The West

New crash sickens Dunbars
A woman checks her car, which she said had been borrowed by someone before it ended up on the median strip outside the Dunbars'. Picture: Lincoln Baker/The West Australian

The screech of car brakes, followed by a loud bang had Stacy Dunbar leaping out of bed early yesterday.

The sounds brought back sickening memories of the night in January last year when drunk-driver Melissa Ann Waters killed Mrs Dunbar's eight-month-old son Nate when she crashed her Toyota Hilux into his bedroom`.

"Obviously, it's a bit of a trigger to hear that sound again," Mrs Dunbar said. "It's not nice at all. It makes me feel sick."

PLEDGE FOR NATE

This time her family was safe and she could not see over the back fence to what was happening on Hester Avenue in Merriwa.

She went back to bed and waited for, but thankfully never heard, the sirens that would have told her something was wrong.

Her neighbours heard the braking skid and then a bang about 3.20am - noises they also say haunt them since Nate's death.

Peter Googe, who runs the Facebook page Justice for Little Nate, posted yesterday that he ran outside to find a red car stuck on the median strip just metres from the Dunbars' back fence.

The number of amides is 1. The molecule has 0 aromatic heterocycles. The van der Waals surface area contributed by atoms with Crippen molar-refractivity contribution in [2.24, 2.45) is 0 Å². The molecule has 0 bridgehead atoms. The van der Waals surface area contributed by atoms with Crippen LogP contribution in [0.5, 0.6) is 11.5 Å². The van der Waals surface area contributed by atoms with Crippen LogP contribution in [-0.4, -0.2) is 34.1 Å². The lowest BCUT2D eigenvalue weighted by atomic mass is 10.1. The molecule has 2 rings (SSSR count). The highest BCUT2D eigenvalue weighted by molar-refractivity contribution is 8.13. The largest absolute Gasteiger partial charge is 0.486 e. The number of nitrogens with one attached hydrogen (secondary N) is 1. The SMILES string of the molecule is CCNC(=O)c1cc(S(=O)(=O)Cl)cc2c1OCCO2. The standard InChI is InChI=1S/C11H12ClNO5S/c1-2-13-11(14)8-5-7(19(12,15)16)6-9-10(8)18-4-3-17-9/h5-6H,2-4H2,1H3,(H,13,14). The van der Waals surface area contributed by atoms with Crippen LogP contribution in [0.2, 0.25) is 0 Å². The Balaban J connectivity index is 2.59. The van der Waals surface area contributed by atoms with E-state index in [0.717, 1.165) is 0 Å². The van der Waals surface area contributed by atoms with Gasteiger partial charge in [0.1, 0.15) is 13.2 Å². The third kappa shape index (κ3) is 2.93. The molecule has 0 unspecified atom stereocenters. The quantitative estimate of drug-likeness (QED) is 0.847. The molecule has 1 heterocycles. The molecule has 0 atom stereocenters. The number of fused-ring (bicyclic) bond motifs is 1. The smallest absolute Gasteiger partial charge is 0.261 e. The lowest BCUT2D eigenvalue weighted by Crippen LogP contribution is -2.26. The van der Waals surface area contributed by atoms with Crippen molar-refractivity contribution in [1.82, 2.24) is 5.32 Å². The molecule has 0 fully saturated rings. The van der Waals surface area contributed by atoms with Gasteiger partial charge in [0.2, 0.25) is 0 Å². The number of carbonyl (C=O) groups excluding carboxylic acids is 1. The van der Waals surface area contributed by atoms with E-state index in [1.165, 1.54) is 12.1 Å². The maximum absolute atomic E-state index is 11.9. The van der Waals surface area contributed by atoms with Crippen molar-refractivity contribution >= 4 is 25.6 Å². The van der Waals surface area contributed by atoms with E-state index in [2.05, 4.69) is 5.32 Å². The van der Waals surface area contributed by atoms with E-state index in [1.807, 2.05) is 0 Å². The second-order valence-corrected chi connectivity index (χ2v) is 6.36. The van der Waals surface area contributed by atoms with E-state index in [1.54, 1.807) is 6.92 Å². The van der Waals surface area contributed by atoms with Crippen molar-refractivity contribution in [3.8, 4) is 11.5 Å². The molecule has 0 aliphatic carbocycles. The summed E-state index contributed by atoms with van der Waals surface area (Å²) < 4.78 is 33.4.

Mr Googe asked the driver if he was all right. He called police and then he and another neighbour tried to stop the man leaving.

Stacy and Nate Dunbar

The driver tried to get the car off the median strip but when that failed, he flagged down a passing taxi and fled.

The driver allegedly told Mr Googe he had been on his way to McDonald's when two hoon cars scared him and caused him to lose control.

Neither Mr Googe nor Mrs Dunbar heard any other cars in the minutes before the sedan hit the median strip.

"Thankfully, no one was hurt but it's all too much like Nate's night," Mr Googe said.

Mrs Dunbar had just finished feeding her baby daughter Eve when she heard the noise.

"I didn't realise how close it was to our house," she said.

A recent review into the crash that killed Nate recommended shrubs be planted on median strips to slow out-of-control cars but stopped short of calling for barriers outside the Dunbars' house.

A woman who owned the car collected it early yesterday and said it had been borrowed by an unknown man from a party she was at.

Police said yesterday there were no signs the car had caused any other damage, the driver had gone, there was no information to suggest he was injured and no further action was required.

The West Australian

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